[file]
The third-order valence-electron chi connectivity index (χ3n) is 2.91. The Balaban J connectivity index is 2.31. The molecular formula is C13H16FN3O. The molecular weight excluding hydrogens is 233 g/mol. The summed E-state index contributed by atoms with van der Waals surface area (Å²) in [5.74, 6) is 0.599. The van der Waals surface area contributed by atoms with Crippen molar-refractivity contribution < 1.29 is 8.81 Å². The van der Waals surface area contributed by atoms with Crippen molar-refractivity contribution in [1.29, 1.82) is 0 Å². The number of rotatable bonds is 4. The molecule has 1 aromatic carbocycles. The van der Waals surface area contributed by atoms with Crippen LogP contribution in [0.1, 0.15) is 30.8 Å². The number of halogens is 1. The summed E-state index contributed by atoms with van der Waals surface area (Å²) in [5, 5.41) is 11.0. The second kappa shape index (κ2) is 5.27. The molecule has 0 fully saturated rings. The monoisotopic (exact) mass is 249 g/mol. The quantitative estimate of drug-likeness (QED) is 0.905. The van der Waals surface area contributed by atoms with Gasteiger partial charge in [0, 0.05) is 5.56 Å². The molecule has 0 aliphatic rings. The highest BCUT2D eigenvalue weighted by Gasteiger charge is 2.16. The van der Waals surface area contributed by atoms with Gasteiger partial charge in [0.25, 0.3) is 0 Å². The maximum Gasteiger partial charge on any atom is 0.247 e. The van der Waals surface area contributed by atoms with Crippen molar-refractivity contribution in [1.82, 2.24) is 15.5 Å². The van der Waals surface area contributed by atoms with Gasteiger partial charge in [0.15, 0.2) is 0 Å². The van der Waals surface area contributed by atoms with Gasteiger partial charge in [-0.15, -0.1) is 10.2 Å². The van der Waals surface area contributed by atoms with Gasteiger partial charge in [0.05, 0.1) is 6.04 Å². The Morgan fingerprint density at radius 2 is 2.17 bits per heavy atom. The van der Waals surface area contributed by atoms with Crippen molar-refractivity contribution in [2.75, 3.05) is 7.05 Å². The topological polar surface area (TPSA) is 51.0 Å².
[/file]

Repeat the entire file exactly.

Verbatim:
The third-order valence-electron chi connectivity index (χ3n) is 2.91. The Balaban J connectivity index is 2.31. The molecular formula is C13H16FN3O. The molecular weight excluding hydrogens is 233 g/mol. The summed E-state index contributed by atoms with van der Waals surface area (Å²) in [5.74, 6) is 0.599. The van der Waals surface area contributed by atoms with Crippen molar-refractivity contribution < 1.29 is 8.81 Å². The van der Waals surface area contributed by atoms with Crippen molar-refractivity contribution in [1.29, 1.82) is 0 Å². The number of rotatable bonds is 4. The molecule has 1 aromatic carbocycles. The van der Waals surface area contributed by atoms with Crippen LogP contribution in [0.1, 0.15) is 30.8 Å². The number of halogens is 1. The summed E-state index contributed by atoms with van der Waals surface area (Å²) in [5, 5.41) is 11.0. The second kappa shape index (κ2) is 5.27. The molecule has 0 fully saturated rings. The monoisotopic (exact) mass is 249 g/mol. The quantitative estimate of drug-likeness (QED) is 0.905. The van der Waals surface area contributed by atoms with Gasteiger partial charge in [0, 0.05) is 5.56 Å². The molecule has 0 aliphatic rings. The highest BCUT2D eigenvalue weighted by Gasteiger charge is 2.16. The van der Waals surface area contributed by atoms with Gasteiger partial charge in [0.25, 0.3) is 0 Å². The maximum Gasteiger partial charge on any atom is 0.247 e. The van der Waals surface area contributed by atoms with Crippen molar-refractivity contribution in [1.82, 2.24) is 15.5 Å². The van der Waals surface area contributed by atoms with Gasteiger partial charge in [0.15, 0.2) is 0 Å². The van der Waals surface area contributed by atoms with Gasteiger partial charge in [-0.15, -0.1) is 10.2 Å². The van der Waals surface area contributed by atoms with Gasteiger partial charge in [0.05, 0.1) is 6.04 Å². The Morgan fingerprint density at radius 2 is 2.17 bits per heavy atom. The van der Waals surface area contributed by atoms with Crippen molar-refractivity contribution in [2.75, 3.05) is 7.05 Å². The topological polar surface area (TPSA) is 51.0 Å².